Israel's enemies turn on one another

Thursday, February 21, 2013 |  Israel Today Staff

It is a given that without the common enemy of Israel, many of the Middle East's factions would be warring with one another. This is becoming more apparent as a result of the various "Arab Spring" uprisings.

Two of Israel's most active foes - Hamas and Hezbollah - are currently in danger of being swept up in intra-Arab violence that could cripple their respective ability to threaten the Jewish state.

In Gaza, Hamas has of late found itself in competition with groups affiliated with Al Qaeda and Global Jihad for the hearts of minds of local Palestinians. In response, Hamas has reportedly started rounding up and jailing its rivals.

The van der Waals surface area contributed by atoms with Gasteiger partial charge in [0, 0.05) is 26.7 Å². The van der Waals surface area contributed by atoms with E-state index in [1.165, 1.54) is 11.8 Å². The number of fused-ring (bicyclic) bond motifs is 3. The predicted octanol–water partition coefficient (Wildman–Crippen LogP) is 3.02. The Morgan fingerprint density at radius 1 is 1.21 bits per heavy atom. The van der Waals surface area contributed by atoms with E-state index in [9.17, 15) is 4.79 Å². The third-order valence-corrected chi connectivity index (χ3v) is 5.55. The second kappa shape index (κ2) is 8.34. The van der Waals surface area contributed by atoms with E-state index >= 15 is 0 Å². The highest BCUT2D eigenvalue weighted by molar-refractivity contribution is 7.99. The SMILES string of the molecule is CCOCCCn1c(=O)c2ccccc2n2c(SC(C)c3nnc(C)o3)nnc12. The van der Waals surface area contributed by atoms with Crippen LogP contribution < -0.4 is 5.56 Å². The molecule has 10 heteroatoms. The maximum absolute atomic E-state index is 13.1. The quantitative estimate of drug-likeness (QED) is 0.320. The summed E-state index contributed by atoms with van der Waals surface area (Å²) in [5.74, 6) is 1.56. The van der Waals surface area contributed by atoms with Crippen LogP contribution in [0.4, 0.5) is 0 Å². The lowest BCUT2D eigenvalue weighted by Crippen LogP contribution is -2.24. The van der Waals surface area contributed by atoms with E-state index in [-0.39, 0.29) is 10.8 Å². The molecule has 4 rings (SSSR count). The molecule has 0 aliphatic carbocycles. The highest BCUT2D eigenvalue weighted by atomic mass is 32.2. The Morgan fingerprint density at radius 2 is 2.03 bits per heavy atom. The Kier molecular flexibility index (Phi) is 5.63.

The information arm of Global Jihad has issued a warning that if Hamas does not cease this activity, it's cells in Gaza will target Hamas interests and reignite violence with Israel, thereby inviting an Israeli assault on the Hamas regime. That according to Israeli monitoring group Terror Watch.

Along the Lebanon-Syria border, Syrian rebels battling the regime of Bashar Assad are becoming fed up with Hezbollah's support for the embattled dictator. Hezbollah forces have crossed into Syria and are said to be taking part in battles against the rebel Free Syrian Army. More recently, Hezbollah began firing artillery across the border.

Free Syrian Army officials told the AFP that if the cross-border fire does not stop within 48 hours, Syrian rebel forces will return fire and might even invade Lebanon in order to eliminate the Hezbollah threat.

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